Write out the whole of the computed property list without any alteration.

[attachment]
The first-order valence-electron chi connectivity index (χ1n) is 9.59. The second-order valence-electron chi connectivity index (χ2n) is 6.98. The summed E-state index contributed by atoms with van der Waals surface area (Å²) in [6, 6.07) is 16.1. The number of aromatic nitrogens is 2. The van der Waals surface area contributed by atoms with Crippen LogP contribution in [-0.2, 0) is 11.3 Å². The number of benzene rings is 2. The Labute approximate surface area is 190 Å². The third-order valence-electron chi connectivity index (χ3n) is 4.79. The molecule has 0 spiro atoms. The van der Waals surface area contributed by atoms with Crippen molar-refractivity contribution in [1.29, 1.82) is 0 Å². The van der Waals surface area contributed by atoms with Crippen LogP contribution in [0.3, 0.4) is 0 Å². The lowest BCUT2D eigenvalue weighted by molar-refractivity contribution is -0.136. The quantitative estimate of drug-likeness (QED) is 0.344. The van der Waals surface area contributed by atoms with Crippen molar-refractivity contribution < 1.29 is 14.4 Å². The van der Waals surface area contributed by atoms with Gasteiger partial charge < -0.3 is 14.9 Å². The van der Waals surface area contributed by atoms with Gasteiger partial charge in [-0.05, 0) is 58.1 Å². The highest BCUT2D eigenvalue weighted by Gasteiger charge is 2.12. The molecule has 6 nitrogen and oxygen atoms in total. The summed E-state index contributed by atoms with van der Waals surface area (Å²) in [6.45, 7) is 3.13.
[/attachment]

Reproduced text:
The first-order valence-electron chi connectivity index (χ1n) is 9.59. The second-order valence-electron chi connectivity index (χ2n) is 6.98. The summed E-state index contributed by atoms with van der Waals surface area (Å²) in [6, 6.07) is 16.1. The number of aromatic nitrogens is 2. The van der Waals surface area contributed by atoms with Crippen LogP contribution in [-0.2, 0) is 11.3 Å². The number of benzene rings is 2. The Labute approximate surface area is 190 Å². The third-order valence-electron chi connectivity index (χ3n) is 4.79. The molecule has 0 spiro atoms. The van der Waals surface area contributed by atoms with Crippen molar-refractivity contribution in [1.29, 1.82) is 0 Å². The van der Waals surface area contributed by atoms with Crippen LogP contribution in [0.3, 0.4) is 0 Å². The lowest BCUT2D eigenvalue weighted by molar-refractivity contribution is -0.136. The quantitative estimate of drug-likeness (QED) is 0.344. The van der Waals surface area contributed by atoms with Crippen molar-refractivity contribution < 1.29 is 14.4 Å². The van der Waals surface area contributed by atoms with Gasteiger partial charge < -0.3 is 14.9 Å². The van der Waals surface area contributed by atoms with Gasteiger partial charge in [-0.05, 0) is 58.1 Å². The highest BCUT2D eigenvalue weighted by Gasteiger charge is 2.12. The molecule has 6 nitrogen and oxygen atoms in total. The summed E-state index contributed by atoms with van der Waals surface area (Å²) in [6.45, 7) is 3.13.